A sore back from a day of yardwork? It may be second nature to pull out a nonprescription pain reliever from the medicine cabinet to manage it. Or perhaps it's an everyday arthritis pain that leaves you wishing for better relief.
When used appropriately, pain relievers can be very effective at reducing pain and improving quality of life. Still, it's wise to be cautious and understand the risks.
No risk-free medication
Nonprescription staples for pain — including acetaminophen (Tylenol, others) and nonsteroidal anti-inflammatory drugs (NSAIDs) such as ibuprofen (Advil, Motrin IB, others) — often aren't given a second thought. They're easy to come by, effective for minor aches and pains, and generally considered safe for most people when low doses are used for short periods of time.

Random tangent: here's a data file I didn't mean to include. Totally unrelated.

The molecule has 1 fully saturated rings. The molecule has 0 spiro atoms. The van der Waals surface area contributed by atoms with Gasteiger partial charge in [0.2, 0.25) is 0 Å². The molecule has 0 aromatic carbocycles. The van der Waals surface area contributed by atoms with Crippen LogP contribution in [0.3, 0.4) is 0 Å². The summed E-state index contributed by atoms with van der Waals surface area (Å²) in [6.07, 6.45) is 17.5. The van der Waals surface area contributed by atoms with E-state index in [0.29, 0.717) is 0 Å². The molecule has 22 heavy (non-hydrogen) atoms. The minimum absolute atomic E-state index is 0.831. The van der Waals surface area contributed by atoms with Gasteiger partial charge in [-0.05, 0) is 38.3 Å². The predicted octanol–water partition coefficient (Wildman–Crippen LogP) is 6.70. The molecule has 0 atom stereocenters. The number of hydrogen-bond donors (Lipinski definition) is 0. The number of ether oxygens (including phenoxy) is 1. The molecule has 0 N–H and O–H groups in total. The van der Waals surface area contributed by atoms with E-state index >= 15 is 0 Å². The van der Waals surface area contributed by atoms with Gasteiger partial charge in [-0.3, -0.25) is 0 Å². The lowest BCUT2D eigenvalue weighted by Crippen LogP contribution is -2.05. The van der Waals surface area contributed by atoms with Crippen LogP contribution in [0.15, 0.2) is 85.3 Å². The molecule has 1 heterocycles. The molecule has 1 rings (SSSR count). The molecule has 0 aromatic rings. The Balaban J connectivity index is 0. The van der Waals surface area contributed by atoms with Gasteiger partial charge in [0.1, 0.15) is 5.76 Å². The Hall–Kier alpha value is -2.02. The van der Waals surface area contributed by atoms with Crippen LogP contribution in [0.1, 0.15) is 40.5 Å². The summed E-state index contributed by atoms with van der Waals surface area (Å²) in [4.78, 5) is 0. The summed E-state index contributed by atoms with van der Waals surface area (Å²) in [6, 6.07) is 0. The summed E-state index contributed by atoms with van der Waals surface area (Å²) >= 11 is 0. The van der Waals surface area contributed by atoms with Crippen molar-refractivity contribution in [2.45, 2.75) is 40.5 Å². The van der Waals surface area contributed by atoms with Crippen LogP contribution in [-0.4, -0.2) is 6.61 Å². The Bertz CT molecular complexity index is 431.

However, the potential for harm can climb as you take higher doses of pain relievers, or take pain relievers for longer periods. This is especially true in older adults, as natural declines in organ function and resiliency — not to mention potential organ disease — may increase susceptibility to side effects.
When used sparingly, the side effects of pain relievers are generally limited. But depending on the drug, possible serious risks may occur, including:
- Stomach bleeding
- Kidney damage
- Liver disease
- Cardiovascular risks, including high blood pressure and heart attack
- Ringing in the ears (tinnitus)
A safe dose
Generally, it's best to limit your use of nonprescription pain relievers to reduce your risk of...
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